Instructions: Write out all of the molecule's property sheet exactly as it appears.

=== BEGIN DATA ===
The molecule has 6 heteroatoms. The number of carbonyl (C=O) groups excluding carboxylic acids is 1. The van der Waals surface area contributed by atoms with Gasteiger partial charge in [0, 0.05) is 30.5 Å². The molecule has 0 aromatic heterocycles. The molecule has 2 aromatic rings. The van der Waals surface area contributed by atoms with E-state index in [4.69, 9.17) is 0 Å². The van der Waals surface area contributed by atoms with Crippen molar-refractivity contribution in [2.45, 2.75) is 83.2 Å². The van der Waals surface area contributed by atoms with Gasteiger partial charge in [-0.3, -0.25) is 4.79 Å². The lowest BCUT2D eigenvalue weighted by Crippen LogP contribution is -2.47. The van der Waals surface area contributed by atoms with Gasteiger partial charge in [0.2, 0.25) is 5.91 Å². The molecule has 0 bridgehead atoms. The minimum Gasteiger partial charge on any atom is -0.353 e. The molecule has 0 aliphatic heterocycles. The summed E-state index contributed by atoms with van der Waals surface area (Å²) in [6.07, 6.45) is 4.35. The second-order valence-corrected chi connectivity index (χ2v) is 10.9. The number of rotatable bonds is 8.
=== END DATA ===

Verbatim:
The molecule has 6 heteroatoms. The number of carbonyl (C=O) groups excluding carboxylic acids is 1. The van der Waals surface area contributed by atoms with Gasteiger partial charge in [0, 0.05) is 30.5 Å². The molecule has 0 aromatic heterocycles. The molecule has 2 aromatic rings. The van der Waals surface area contributed by atoms with E-state index in [4.69, 9.17) is 0 Å². The van der Waals surface area contributed by atoms with Crippen molar-refractivity contribution in [2.45, 2.75) is 83.2 Å². The van der Waals surface area contributed by atoms with Gasteiger partial charge in [-0.3, -0.25) is 4.79 Å². The lowest BCUT2D eigenvalue weighted by Crippen LogP contribution is -2.47. The van der Waals surface area contributed by atoms with Gasteiger partial charge in [0.2, 0.25) is 5.91 Å². The molecule has 0 bridgehead atoms. The minimum Gasteiger partial charge on any atom is -0.353 e. The molecule has 0 aliphatic heterocycles. The summed E-state index contributed by atoms with van der Waals surface area (Å²) in [6.07, 6.45) is 4.35. The second-order valence-corrected chi connectivity index (χ2v) is 10.9. The number of rotatable bonds is 8.